1. Introduction

Toward the end of Alcman IP, the choir of maidens makes a strangely emphatic exclamation about the presence of Hagesichora. The identity of this figure is mysterious, and the significance of the passage is unclear:
οὐ γὰρ ἁ κ[α]λλίσφυρος
Ἁγησιχ[ό]ρ[α] πάρ' αὐτεῖ,
Ἀγιδοῖ .... αρμένει
θωστήρ[ιά τ'] ἅμ' ἐπαινεῖ
The appearance of the adjective καλλίσφυρος contributes to the mystery. It is the only adjective describing Hagesichora in the poem, and its significance is all but clear. The word appears nowhere else in extant lyric poetry. Why is Hagesichora at this dramatic moment καλλίσφυρος? What importance does the adjective have for its context? Does its use reflect a specific intention, or is it necessary to accept it as lacking any independent meaning in the poem?
While the word καλλίσφυρος does not appear in any other attested lyric poetry, however, it does appear both in the Homeric epics and in Hesiod, and so it is possible to trace the history of its use and to compare its various appearances. The use of the epithet is no more apparently significant in early poetry than it is in Alcman’s composition. In both the Iliad and the Odyssey, in fact, καλλίσφυρος is a prime example of the so-called “ornamental epithet,” one which describes a series of characters and one whose literal meaning bears no discernable relation to its immediate context. Is it necessary to accept this apparent lack of significance, or is it possible to discover a latent emblematic meaning that is not at once evident, but that would make some sense out of the epithet’s use, explain why it appears where it does and what it contributes to the poem?
Parry’s answer to this question is to accept the lack of meaning. In an essay on the problem of Homeric vocabulary, he observes that “the words in Homer for whose meaning we are in the dark are limited almost entirely to the category of ornamental epithets.” [1] Why would this be so? He argues it is because these epithets have no independent and fixed meaning. Even those epithets whose literal meanings are comprehensible have no significance for their context. He writes:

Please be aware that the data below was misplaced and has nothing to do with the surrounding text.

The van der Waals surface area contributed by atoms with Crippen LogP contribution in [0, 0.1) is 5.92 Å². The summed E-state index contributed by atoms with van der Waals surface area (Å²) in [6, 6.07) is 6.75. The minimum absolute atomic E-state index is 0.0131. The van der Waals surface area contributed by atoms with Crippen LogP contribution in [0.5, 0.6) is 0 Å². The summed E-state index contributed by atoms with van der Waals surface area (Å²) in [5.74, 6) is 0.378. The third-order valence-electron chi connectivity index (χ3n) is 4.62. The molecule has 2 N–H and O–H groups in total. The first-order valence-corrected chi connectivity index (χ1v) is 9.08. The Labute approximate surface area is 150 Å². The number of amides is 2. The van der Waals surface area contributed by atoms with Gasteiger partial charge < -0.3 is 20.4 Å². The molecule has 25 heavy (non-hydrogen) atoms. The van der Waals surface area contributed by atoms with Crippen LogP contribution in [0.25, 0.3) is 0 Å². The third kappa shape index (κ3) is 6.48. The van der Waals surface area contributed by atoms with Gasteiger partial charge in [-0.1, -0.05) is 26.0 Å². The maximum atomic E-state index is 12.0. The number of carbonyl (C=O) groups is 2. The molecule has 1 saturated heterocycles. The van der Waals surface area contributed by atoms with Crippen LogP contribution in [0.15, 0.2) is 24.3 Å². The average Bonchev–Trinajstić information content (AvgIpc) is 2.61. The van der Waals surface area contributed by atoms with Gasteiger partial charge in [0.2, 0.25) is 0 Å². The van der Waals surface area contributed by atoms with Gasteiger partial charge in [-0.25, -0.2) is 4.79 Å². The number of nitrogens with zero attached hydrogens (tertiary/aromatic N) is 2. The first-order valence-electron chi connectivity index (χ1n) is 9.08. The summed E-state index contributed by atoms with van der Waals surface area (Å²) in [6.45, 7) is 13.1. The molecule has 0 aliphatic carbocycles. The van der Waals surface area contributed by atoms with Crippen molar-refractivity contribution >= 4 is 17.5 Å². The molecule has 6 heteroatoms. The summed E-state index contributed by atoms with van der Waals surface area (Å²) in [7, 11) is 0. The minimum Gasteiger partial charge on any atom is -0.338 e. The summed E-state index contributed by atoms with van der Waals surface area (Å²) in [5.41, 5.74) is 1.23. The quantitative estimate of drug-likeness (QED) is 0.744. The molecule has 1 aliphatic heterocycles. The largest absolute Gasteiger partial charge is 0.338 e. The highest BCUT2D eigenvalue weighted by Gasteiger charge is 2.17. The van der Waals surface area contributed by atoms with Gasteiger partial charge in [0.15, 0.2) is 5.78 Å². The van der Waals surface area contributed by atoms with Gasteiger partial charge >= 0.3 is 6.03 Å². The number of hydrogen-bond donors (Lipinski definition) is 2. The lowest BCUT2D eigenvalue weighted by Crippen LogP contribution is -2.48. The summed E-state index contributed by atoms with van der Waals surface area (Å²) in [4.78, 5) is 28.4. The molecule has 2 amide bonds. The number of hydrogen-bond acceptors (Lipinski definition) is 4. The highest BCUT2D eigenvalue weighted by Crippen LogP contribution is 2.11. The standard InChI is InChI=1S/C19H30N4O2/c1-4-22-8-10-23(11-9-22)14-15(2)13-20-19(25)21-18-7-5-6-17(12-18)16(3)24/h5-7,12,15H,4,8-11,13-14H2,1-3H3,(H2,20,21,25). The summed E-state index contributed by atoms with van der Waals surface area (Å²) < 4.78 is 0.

The noun epithet formula constitutes a thought unit differing from that of the simple noun by an added quality of epic nobility. The meaning of the fixed epithet has thus a reduced importance: it is used inattentively by the poet, and heard by the auditor in a like manner. [2]
If a word has no apparent significance for its context, if its use seems to make no sense, this can only be, Parry argues, because it has no specific meaning at all.
Lord answers these questions somewhat differently, modifying Parry’s views on this point. He does not assume our present lack of comprehension to be conclusive proof of lack of meaning, for he finds this assumption inadequate in explaining the origin of the epithet. An epithet must have had a “peculiar potency,” he argues, so that it entered the tradition at all. It is more probable that it lost its meaning in time rather than that it never had meaning at all. He supposes that “meaning in them became vestigial, connotative rather than denotative.” An epithet may lose its obvious significance, but it must somehow keep its original meaning, “the fragrance of its past importance.” [3]
Lord’s assertions are suggestive but they offer no method for recovery of the significance of this epithet. Perhaps by examining each instance of an epithet’s appearance—considering its function within one passage and its recurrence in several works—it is possible to arrive at some idea of its original meaning and the intention of its use.


[ back ] 1. Parry 1928b:235.
[ back ] 2. Ibid. 246.
[ back ] 3. Lord 1960:65.